# Integration - fraction part of square root of x

Question

$\int_{0}^{100}\left\{ \sqrt{x}\right\} \,dx$

Where $\{.\}$ denotes the fractional part of x.

My Approach

We know that $\left[x\right]$+$\left\{ x\right\}$=x $\Longrightarrow$$\left\{ x\right\} =x-\left[x\right] \int_{0}^{100}\left\{ \sqrt{x}\right\} \,dx =\int_{0}^{100}$$\sqrt{x}\,dx$ -$\int_{0}^{100}$$\left[\sqrt{x}\right]\,dx=\left[\frac{\sqrt{x^{3}}}{\frac{3}{2}}\right]_{0}^{100}-$$\int_{0}^{100}\left[\sqrt{x}\right]\,dx$.

I cannot solve $\int_{0}^{100}\left[\sqrt{x}\right]\,dx$. But I have an idea if somehow I can prove that $\left[\sqrt{x}\right]$ is a periodic function with period $p$ such that $p|100$ then $p\int_{0}^{\frac{100}{p}}\left[\sqrt{x}\right]\,dx$. That would be easy to solve.

• It is not a periodic function. Divide the range of integration into subintervals where $[\sqrt{x}]$ is constant
– QED
Dec 1, 2017 at 7:11

Guide:

\begin{align}\int_0^{100} \left[\sqrt{x} \right]\, dx &= \sum_{i=1}^{10} \int_{(i-1)^2}^{i^2} \left[\sqrt{x} \right]\,dx \\ &=\sum_{i=1}^{10}(i^2-(i-1)^2)\sqrt{(i-1)^2}\\ &= \sum_{i=1}^{10} ( 2i+1) (i-1)\end{align}

• Much better than my answer. Dec 1, 2017 at 7:15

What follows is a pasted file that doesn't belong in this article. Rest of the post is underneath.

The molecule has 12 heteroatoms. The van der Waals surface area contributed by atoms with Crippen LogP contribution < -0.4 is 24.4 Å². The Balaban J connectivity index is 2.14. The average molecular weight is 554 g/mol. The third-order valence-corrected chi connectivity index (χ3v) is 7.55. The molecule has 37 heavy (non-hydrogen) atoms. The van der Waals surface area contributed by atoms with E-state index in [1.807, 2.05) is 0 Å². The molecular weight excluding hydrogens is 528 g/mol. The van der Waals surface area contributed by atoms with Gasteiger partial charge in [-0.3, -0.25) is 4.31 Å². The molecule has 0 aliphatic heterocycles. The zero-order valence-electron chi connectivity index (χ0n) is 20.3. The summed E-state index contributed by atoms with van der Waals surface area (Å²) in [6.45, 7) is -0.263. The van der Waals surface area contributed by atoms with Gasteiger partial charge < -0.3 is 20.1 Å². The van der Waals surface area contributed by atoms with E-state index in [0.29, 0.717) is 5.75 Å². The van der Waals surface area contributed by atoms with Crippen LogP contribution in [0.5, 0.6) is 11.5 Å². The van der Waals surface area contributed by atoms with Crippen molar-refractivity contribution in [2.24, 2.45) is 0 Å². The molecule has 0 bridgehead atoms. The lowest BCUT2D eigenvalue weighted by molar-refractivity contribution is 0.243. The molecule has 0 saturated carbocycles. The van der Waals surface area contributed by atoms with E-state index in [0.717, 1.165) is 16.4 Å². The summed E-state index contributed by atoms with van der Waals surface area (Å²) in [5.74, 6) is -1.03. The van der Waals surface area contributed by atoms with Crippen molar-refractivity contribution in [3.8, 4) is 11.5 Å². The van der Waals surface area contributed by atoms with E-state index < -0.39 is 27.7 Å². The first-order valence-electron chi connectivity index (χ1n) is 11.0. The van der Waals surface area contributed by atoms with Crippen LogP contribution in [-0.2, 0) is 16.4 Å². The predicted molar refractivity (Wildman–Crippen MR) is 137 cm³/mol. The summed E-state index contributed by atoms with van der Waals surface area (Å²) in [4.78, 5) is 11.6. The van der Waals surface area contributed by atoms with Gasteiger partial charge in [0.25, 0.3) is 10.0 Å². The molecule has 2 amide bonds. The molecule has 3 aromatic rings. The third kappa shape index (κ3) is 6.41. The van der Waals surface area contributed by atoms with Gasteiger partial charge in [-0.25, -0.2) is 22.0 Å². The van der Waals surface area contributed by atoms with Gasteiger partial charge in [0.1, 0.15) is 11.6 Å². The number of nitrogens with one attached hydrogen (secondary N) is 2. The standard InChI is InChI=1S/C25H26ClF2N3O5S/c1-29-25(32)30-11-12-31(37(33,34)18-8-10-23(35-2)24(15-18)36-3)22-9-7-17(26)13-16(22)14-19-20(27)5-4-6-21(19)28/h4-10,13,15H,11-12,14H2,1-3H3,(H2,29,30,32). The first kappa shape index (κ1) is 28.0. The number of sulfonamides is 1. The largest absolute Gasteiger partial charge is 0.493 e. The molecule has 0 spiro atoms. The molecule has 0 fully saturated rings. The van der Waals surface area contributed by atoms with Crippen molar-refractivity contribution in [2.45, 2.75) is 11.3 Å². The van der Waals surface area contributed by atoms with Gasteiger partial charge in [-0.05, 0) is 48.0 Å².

• Yours is more detailed. easier to understand perhaps. Dec 1, 2017 at 7:15
• I deal with the floor function rather than fractional function. Notice that if $x \in [(i-1)^2, i^2)$, then $[\sqrt{x}] = i-1$. Dec 1, 2017 at 7:32
• got it! Thanks! Dec 1, 2017 at 7:37
• And you can get a closed form for a general perfect square upper bound by using en.wikipedia.org/wiki/Faulhaber%27s_formula Dec 1, 2017 at 8:45

$$\{\sqrt x\}=\sqrt x - [\sqrt x]$$

Now see when $1 \le x < 4$. The integer part $[\sqrt x]=1$ Similarly $$1 \le x < 4 \implies [\sqrt x]=1\\ 4 \le x < 9 \implies [\sqrt x]=2 \\ 9 \le x < 16 \implies [\sqrt x]=3 \\ ... \\ 81 \le x < 100 \implies [\sqrt x]=9\\$$ So you have to do the following integral $$\int_0^{100}\{\sqrt x\}=\int_0^{100}\sqrt xdx-\left(\int_1^41dx+\int_4^92dx+...+\int_{81}^{100}9dx \right)$$